For salespeople with prospecting reluctance, this simplifies the approach.

It involves making a calculated best guess about their prospects’ problems. When reaching out, the prospect can respond with a yes or no, and either answer is fine. We are only looking for problems we can solve, not trying to sell anyone anything.

This mindset shift has proven highly effective in helping many non-salespeople overcome their prospecting reluctance instead of adopting a high-risk activity around making the prospect buy. They approach prospecting as a low-risk activity of looking for problems to solve. One approach requires the salesperson to be aggressive. The other is looking for problems to be asked to assist with. At Janek, we call this a trusted advisor.

The Prospecting Trap

One of the common challenges we observe with veteran salespeople is their prospecting effort declining as they gain experience and acquire more accounts. In the beginning, when they were new to sales, they diligently invested time in prospecting. However, their focus on prospecting diminishes as they progress and spend more time managing existing accounts and customer relationships.

The consequence of reduced prospecting activity is that they become reluctant to continue the process. This shift becomes a trap, leading them towards less-than-optimal results despite any previous achievements. The difference between top producers and others lies in their ability to maintain a daily prospecting habit.

Sales success extends beyond closing deals and generating revenue; it also involves an ongoing commitment to prospecting for new opportunities and filling the pipeline. While it might be tempting to ease off prospecting once you’ve attained a certain level of success, doing so can lead to complacency and hinder future growth.

Make Prospecting a Habit

In his insightful book “Atomic Habits,” James Clear explains how specific brain areas physically expand and contract based on our activities. This phenomenon has profound implications for salespeople, especially regarding prospecting.

The brain is incredibly adaptive and responsive to our habits. When we consistently engage in a particular activity, the corresponding brain areas responsible for that task strengthen and grow.

Conversely, when we neglect a task, those areas weaken and shrink. This neuroplasticity highlights the importance of making prospecting a daily habit rather than something we resort to only when our sales pipeline runs low, and we desperately need more business. With prospecting, it can be use it or lose it for sales professionals.

By incorporating prospecting into our daily routine, we reinforce and strengthen the neural pathways associated with this crucial sales activity. Prospecting improves proficiency, focus, and confidence when engaging with potential clients. When prospecting becomes a habitual part of our day, we enhance our skills and expand our opportunities.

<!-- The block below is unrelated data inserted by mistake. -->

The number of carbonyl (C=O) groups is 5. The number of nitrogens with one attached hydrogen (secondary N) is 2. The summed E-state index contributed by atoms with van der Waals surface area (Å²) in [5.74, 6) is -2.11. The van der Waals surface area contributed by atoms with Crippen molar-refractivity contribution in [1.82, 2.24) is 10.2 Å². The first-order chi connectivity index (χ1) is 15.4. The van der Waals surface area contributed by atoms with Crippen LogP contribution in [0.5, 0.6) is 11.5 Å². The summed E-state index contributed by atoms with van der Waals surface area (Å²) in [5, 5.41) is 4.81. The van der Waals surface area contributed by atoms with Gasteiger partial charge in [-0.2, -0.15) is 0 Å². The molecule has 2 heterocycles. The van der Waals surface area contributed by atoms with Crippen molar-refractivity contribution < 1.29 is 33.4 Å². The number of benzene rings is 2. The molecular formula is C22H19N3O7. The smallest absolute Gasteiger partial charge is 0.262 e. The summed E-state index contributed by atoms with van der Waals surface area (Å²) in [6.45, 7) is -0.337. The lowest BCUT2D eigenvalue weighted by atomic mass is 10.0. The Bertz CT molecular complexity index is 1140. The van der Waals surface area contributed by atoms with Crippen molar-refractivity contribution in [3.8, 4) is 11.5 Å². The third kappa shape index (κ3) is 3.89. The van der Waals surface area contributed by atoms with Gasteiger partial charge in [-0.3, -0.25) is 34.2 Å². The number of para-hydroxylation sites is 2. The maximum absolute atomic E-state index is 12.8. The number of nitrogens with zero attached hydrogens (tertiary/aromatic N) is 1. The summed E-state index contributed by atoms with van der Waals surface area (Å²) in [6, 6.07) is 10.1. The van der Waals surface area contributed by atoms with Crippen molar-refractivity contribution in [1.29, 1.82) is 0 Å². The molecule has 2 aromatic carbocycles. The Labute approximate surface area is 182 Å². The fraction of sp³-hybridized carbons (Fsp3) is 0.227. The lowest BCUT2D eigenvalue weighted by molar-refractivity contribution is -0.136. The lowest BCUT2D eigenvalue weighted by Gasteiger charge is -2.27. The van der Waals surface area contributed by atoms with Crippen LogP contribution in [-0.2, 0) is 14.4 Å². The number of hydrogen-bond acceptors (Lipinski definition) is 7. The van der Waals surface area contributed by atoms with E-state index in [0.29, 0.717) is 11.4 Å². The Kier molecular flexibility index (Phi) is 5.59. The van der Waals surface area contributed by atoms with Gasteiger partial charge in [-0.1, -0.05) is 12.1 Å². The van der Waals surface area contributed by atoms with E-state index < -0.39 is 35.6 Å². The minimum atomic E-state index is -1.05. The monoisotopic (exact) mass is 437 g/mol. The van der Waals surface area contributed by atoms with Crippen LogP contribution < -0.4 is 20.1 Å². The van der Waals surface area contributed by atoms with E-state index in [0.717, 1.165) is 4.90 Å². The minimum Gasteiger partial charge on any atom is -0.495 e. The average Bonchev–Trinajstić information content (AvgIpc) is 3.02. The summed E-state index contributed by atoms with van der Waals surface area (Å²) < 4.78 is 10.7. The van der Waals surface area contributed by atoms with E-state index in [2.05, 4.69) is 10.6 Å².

Moreover, relying solely on prospecting when faced with a low sales pipeline can lead to many challenges. Firstly, it can create a feast-or-famine cycle, where we experience fluctuations in business and struggle to maintain consistently high performance.

Additionally, approaching prospecting only in times of need can be stressful and less effective, as it may come across as desperate or insincere to potential clients. Prospecting under pressure is a high-risk activity we want to avoid.

To maximize our success in sales, we must recognize that consistent prospecting is the lifeblood of sustainable growth and the best way to avoid reluctance. Incorporating it into our daily routines creates a solid foundation for consistent and long-term success.

Avoiding prospecting reluctance is about nurturing a growth mindset. It also recognizes that continuous effort drives our professional development and contributes to expanding our sales opportunities. Embracing prospecting as a daily habit empowers us to cultivate lasting relationships with clients, maintain a strong pipeline, and thrive in the ever-changing sales landscape.


Prospecting is your most crucial responsibility for achieving success in sales. To thrive, you must embrace consistent and comfortable prospecting practices. Prospecting reluctance may evoke feelings of vulnerability and discomfort, but learning to manage these emotions will lead to significant achievements.

Feeling vulnerable is actually beneficial for us as it compels us to relinquish control and step outside our comfort zone. Embracing vulnerability has the potential to transform into a source of confidence and growth. It makes prospecting less risky and simplifies the process.

To become more at ease with prospecting, we should start by being aware of our thoughts, feelings, and triggers. Approaching prospecting calls with confidence and courage is essential. Additionally, it’s crucial to let go of the constant worry about what prospects think of us. Remember that perfection is not necessary, and persistence is key.